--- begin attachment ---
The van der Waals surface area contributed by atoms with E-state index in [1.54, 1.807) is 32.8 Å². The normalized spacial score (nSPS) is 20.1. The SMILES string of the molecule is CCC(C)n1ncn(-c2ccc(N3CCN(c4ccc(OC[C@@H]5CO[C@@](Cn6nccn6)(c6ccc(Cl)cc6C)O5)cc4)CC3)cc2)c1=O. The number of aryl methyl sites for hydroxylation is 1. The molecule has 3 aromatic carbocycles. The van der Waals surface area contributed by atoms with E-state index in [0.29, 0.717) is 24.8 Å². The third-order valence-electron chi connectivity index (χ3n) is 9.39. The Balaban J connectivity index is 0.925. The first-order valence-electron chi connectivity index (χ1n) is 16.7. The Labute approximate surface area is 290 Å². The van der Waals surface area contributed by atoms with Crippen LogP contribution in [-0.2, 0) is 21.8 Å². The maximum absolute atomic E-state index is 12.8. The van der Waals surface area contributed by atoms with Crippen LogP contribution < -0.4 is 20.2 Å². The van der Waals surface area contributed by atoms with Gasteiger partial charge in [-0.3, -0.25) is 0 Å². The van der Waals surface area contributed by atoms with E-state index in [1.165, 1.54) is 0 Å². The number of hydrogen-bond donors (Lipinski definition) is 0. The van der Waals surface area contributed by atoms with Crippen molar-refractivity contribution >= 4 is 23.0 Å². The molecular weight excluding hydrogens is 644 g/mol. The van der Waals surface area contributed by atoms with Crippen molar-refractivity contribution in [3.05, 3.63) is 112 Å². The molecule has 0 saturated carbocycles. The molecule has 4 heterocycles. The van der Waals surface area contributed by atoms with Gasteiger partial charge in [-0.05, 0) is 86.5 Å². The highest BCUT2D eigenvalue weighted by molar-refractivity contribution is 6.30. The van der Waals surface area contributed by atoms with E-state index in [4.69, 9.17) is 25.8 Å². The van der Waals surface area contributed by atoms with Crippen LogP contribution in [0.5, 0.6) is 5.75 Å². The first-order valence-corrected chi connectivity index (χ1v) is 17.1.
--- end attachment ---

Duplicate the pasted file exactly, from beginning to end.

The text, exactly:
The van der Waals surface area contributed by atoms with E-state index in [1.54, 1.807) is 32.8 Å². The normalized spacial score (nSPS) is 20.1. The SMILES string of the molecule is CCC(C)n1ncn(-c2ccc(N3CCN(c4ccc(OC[C@@H]5CO[C@@](Cn6nccn6)(c6ccc(Cl)cc6C)O5)cc4)CC3)cc2)c1=O. The number of aryl methyl sites for hydroxylation is 1. The molecule has 3 aromatic carbocycles. The van der Waals surface area contributed by atoms with E-state index in [0.29, 0.717) is 24.8 Å². The third-order valence-electron chi connectivity index (χ3n) is 9.39. The Balaban J connectivity index is 0.925. The first-order valence-electron chi connectivity index (χ1n) is 16.7. The Labute approximate surface area is 290 Å². The van der Waals surface area contributed by atoms with Crippen LogP contribution in [-0.2, 0) is 21.8 Å². The maximum absolute atomic E-state index is 12.8. The van der Waals surface area contributed by atoms with Crippen LogP contribution < -0.4 is 20.2 Å². The van der Waals surface area contributed by atoms with Gasteiger partial charge in [-0.3, -0.25) is 0 Å². The van der Waals surface area contributed by atoms with E-state index in [1.165, 1.54) is 0 Å². The number of hydrogen-bond donors (Lipinski definition) is 0. The van der Waals surface area contributed by atoms with Crippen molar-refractivity contribution >= 4 is 23.0 Å². The molecular weight excluding hydrogens is 644 g/mol. The van der Waals surface area contributed by atoms with Crippen molar-refractivity contribution in [3.05, 3.63) is 112 Å². The molecule has 0 saturated carbocycles. The molecule has 4 heterocycles. The van der Waals surface area contributed by atoms with Gasteiger partial charge in [-0.05, 0) is 86.5 Å². The highest BCUT2D eigenvalue weighted by molar-refractivity contribution is 6.30. The van der Waals surface area contributed by atoms with E-state index in [4.69, 9.17) is 25.8 Å². The van der Waals surface area contributed by atoms with Crippen LogP contribution in [0.5, 0.6) is 5.75 Å². The first-order valence-corrected chi connectivity index (χ1v) is 17.1.